Macy’s, Inc. does not tolerate human trafficking and slavery in the supply chain. Our Private Brands Macy’s social compliance team will investigate any reports alleging these activities, or any other serious violations against our Code of Conduct. Action is taken against any suppliers for failing to comply with our standards, which may result in termination of the business relationship. We do work with our suppliers to correct issues, and in factories where corrective actions have been required, we conduct audits more frequently. If high-risk violations are found, immediate action is taken to investigate and evaluate next steps.
In some cases, the supplier and/or factory relationship may be terminated. During 2018, we conducted 836 factory audits, with four factories falling under the High-Risk category. Of those four factories:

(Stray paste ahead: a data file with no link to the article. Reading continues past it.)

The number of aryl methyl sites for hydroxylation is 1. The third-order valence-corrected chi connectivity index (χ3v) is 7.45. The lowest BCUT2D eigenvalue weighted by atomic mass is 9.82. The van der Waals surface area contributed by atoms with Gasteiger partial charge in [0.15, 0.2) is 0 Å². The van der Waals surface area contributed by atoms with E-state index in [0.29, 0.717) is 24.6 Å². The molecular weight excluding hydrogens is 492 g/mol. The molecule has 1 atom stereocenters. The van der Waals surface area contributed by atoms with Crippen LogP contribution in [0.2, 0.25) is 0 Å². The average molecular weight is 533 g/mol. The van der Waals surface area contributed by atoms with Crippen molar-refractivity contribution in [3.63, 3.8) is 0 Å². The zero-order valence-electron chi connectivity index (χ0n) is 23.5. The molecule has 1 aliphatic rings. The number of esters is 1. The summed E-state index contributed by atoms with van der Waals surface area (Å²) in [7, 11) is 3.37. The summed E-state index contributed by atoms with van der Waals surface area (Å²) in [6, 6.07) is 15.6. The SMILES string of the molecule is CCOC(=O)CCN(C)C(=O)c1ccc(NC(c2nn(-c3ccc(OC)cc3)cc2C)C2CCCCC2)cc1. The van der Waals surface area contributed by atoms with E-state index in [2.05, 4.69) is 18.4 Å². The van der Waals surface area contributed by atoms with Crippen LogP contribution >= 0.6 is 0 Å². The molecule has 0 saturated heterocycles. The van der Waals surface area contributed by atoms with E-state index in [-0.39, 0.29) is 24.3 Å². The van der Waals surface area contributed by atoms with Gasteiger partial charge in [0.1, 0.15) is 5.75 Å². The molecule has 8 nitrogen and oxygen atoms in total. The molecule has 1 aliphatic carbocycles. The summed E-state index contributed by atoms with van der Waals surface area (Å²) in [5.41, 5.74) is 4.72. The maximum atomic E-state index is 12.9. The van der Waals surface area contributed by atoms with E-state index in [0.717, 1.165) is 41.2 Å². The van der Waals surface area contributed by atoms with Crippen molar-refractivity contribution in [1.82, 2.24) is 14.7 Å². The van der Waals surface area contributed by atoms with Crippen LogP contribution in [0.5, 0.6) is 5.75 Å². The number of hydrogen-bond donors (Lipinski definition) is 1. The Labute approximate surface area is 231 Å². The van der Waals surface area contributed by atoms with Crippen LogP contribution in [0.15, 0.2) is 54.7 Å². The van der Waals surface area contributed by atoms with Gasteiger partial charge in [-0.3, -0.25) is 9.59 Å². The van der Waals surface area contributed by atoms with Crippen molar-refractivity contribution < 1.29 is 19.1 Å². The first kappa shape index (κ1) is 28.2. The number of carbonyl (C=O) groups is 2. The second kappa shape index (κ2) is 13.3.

Once we have determined which standards and certifications are most meaningful, we will set benchmarks for incorporating these raw materials and fabrics into targeted product categories. We intend to pursue this in a thoughtful and strategic way. We currently offer 28 independently certified private brand products made with some or all eco-conscious fibers and materials including cleaner cotton, recycled polyester and environmentally responsible leather.
Responsible chemical management, which has always been integral to our product safety efforts, is taking on growing importance as customers seek information about product ingredients and increasingly purchase products that have been formulated without harmful chemicals. Macy’s Private Brands is expanding our Chemical Management Program to enhance education and training around chemicals of concern and to provide increased ingredient transparency when appropriate.